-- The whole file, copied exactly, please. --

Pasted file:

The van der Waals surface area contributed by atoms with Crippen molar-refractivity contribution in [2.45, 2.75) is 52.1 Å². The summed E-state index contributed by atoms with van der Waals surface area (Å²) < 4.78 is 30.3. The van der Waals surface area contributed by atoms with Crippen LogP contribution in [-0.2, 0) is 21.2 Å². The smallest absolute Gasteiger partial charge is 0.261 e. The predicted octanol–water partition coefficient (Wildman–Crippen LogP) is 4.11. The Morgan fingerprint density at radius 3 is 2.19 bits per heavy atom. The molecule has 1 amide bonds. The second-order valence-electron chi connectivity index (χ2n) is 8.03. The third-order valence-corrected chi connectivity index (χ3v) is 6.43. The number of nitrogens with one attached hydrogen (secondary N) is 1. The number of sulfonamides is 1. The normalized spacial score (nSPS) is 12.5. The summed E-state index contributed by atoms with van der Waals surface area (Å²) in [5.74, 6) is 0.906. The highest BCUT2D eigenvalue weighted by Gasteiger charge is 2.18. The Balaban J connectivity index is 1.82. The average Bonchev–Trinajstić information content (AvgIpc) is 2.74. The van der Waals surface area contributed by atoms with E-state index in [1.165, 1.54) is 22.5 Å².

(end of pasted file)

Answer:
The van der Waals surface area contributed by atoms with Crippen molar-refractivity contribution in [2.45, 2.75) is 52.1 Å². The summed E-state index contributed by atoms with van der Waals surface area (Å²) < 4.78 is 30.3. The van der Waals surface area contributed by atoms with Crippen LogP contribution in [-0.2, 0) is 21.2 Å². The smallest absolute Gasteiger partial charge is 0.261 e. The predicted octanol–water partition coefficient (Wildman–Crippen LogP) is 4.11. The Morgan fingerprint density at radius 3 is 2.19 bits per heavy atom. The molecule has 1 amide bonds. The second-order valence-electron chi connectivity index (χ2n) is 8.03. The third-order valence-corrected chi connectivity index (χ3v) is 6.43. The number of nitrogens with one attached hydrogen (secondary N) is 1. The number of sulfonamides is 1. The normalized spacial score (nSPS) is 12.5. The summed E-state index contributed by atoms with van der Waals surface area (Å²) in [5.74, 6) is 0.906. The highest BCUT2D eigenvalue weighted by Gasteiger charge is 2.18. The Balaban J connectivity index is 1.82. The average Bonchev–Trinajstić information content (AvgIpc) is 2.74. The van der Waals surface area contributed by atoms with E-state index in [1.165, 1.54) is 22.5 Å².